important than anything the

0:40:060:40:10

Electoral Commission is doing.

You

accept it causes harm to voter

0:40:100:40:16

coughed?

Most won't know about it or

care less about it. That might be a

0:40:160:40:21

good or bad thing. We know in

matters surrounding spending the

0:40:210:40:26

public doesn't seem to take

particular interest, which is a bad

0:40:260:40:29

thing if you look at what happened

between the Ukip and Tories. Imseems

0:40:290:40:35

striking that the Tories bought

three by-elections.

You have your

0:40:350:40:39

attention on that?

I have seen the

specifics of that case. It seems

0:40:390:40:43

striking. I was surprised harsher

action wasn't taken

0:40:430:40:47

I was surprised harsher

action wasn't taken

0:40:470:40:49

The new Defence Secretary,

Gavin Williamson, has said that

0:40:490:40:51

British nationals who join so-called

Islamic State should not be

0:40:510:40:54

allowed to return to the UK

and that we should do all we can

0:40:540:40:57

to "eliminate" the threat they pose.

0:40:570:40:58

Despite that some jihadis have

returned to the UK and the issue

0:40:580:41:01

of how we treat them is the subject

of fierce debate.

0:41:010:41:04

The Labour MP John Woodcock has

suggested that the amount of time

0:41:040:41:07

allowed for pre-charge detention be

extended for those who've fought

0:41:070:41:09

abroad to allow security services

to build a case against them.

0:41:090:41:19

The first terror lawses were

introduced between 1974, and 1989.

0:41:210:41:28

Aimed attacking Northern Irish

related terrorism. Individuals could

0:41:280:41:32

be arrest without a warrant on

reasonable suspicion they were

0:41:320:41:36

involved in act of terrorism with an

initial period of 48-hours extended

0:41:360:41:41

to five day, that legislation was

updated in 2000. Among other

0:41:410:41:45

measures police were given the power

to detain people arrested for

0:41:450:41:49

terrorism offences, for seven days

without charge. Then, in the wake of

0:41:490:41:54

the 9/11 attack, the anti-terrorism

Crime and Security Act of 2001 was

0:41:540:41:58

introduced. It was seen as way of

internationalising the war on

0:41:580:42:02

terror. And allow inner the Home

Secretary to indefinitely detain

0:42:020:42:06

without charge or trial foreign

nationals who were suspected of

0:42:060:42:11

terrorism, though that was later

ruled unlawfulful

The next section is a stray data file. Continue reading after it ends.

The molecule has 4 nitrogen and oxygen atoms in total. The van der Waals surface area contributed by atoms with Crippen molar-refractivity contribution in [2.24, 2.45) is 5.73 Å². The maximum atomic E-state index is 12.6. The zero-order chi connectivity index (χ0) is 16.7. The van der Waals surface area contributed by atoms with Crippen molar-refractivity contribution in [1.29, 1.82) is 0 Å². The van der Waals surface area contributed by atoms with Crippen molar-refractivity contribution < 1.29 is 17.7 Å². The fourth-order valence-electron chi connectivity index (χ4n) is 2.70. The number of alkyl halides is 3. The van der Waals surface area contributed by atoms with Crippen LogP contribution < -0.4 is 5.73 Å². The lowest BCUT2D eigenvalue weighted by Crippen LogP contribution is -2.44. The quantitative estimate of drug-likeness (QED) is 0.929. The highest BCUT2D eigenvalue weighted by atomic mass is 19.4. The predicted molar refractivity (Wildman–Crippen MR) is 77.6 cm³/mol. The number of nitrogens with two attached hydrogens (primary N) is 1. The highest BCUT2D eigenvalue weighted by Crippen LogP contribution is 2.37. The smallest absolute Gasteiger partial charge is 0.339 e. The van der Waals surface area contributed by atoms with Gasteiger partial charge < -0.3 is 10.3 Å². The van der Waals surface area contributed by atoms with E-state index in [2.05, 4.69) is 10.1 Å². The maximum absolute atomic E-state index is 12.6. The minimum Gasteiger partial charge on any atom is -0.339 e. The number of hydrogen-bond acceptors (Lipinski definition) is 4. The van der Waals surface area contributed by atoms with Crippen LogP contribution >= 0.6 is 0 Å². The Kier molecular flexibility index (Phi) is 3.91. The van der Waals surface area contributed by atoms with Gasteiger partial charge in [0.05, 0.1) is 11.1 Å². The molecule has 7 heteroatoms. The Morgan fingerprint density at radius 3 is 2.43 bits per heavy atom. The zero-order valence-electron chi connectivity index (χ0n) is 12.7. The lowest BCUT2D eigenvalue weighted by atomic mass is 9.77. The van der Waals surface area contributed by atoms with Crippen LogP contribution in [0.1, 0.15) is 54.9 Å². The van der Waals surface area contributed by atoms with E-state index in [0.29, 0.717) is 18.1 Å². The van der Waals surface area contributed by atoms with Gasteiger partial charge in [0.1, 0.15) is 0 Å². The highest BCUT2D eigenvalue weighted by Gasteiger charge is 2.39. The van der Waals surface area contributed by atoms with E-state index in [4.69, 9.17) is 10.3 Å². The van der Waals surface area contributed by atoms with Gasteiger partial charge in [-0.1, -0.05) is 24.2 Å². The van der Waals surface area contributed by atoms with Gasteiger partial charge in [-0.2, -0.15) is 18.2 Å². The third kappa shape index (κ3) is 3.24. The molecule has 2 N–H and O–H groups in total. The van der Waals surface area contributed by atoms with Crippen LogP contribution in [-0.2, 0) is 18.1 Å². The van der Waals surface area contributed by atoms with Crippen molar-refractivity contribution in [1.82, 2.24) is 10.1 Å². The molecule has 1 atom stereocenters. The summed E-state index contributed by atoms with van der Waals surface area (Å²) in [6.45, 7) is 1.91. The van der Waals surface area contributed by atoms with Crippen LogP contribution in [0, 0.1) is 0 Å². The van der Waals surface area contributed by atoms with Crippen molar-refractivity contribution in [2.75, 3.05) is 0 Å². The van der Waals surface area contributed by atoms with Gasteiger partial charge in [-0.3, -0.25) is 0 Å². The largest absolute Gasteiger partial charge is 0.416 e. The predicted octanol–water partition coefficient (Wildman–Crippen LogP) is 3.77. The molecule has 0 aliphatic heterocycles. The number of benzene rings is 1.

0:42:110:42:16

On the seventh July 2005, for

suicide bombers attacked Central

0:42:160:42:20

London. Killing 52 people and

injuring hundreds more. It was the

0:42:200:42:26

worst single tourist axxxx terrorist

atrocity on British soil. The

0:42:260:42:30

Government proposed plans for 90

days detention without charge of

0:42:300:42:34

terror suspects.

It was Tony Blair's first commons

0:42:340:42:43

defeat. Instead, the detention time

was limiteded to 28 days.

0:42:430:42:49

New Labour had another go in 2000,

proposing to put the limit up to 42

0:42:490:42:54

days. The then Shadow Home Secretary

David Davis resigned his seat to

0:42:540:43:00

fight a by-election on the

principles of British liberty, but

0:43:000:43:02

the plans were thrown out by the

Lords. In 2012, the coalition

0:43:020:43:08

Government and the then Home

Secretary changed the detention

0:43:080:43:12

limit back down to 14 day as the

protection of freedoms act. During

0:43:120:43:17

the election campaign and following

the Manchester and London Bridge

0:43:170:43:23

attacks she hinted that could change

When we have enough evidence to know

0:43:230:43:31

they are a threat, but not enough

evidence to prosecute them in full

0:43:310:43:35

in court.

And if... If our human rights laws

0:43:350:43:40

stop us from doing it we will change

the law so we can do it.

0:43:400:43:48

Jan, you have add indicateded an

increase to the current 28 day

0:43:480:43:52

maximum. Sorry 14 days with

precharge detention, what should the

0:43:520:43:56

limit be?

Well, I don't know, that

is something I think that the

0:43:560:44:03